Last week, as I watched a number of bighorn sheep travel along a highway, I thought about how often I had seen wildlife use our roadways.
Certainly highways cut across the landscape and can act as barriers to the movement of wildlife, particularly when there is heavy vehicular traffic. However, in regions of lighter traffic, wildlife often takes advantage of roads to move through the countryside.
In a way, there is irony to this behaviour. Initially, paths through the wilderness were wildlife trails. They were adopted by humans, were widened for vehicles, and were ultimately straightened and paved. It is likely that in many cases, wildlife is merely using its own historical routes.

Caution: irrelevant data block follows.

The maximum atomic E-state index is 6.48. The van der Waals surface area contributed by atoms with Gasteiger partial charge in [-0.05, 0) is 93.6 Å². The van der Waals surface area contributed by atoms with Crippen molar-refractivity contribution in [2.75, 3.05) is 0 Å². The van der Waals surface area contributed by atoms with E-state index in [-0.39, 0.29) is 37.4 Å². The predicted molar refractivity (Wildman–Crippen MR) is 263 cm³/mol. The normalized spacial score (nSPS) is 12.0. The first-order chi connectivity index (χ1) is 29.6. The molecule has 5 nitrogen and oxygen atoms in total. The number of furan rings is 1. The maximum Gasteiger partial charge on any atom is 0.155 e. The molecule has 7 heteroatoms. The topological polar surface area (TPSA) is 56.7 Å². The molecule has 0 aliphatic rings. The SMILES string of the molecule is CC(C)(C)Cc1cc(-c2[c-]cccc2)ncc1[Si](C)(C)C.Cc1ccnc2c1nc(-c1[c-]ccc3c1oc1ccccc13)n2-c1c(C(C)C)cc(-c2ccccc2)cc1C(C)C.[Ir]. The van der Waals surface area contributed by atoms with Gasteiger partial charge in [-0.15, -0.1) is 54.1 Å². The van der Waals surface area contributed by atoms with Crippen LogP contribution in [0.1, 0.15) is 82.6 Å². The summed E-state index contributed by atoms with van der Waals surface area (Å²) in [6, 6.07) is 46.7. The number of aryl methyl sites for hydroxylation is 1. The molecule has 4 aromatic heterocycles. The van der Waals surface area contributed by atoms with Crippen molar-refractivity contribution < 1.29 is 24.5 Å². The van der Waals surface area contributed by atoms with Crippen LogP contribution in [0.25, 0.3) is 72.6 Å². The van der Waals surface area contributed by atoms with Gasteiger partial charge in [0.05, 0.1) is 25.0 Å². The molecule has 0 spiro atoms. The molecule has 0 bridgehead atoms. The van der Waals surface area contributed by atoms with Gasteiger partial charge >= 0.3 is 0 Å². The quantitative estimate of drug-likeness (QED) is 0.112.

A ewe and lamb appreciate the easy travel along our roadways.
A different pair struggle to abide by lane markings.
White-tailed deer usually travel our roads in the evening when pictures are difficult.
I see black bear on sideroads more often than on highways.
The same is true of grizzly bears.
Coyotes like our highways.
And even use them for a dump.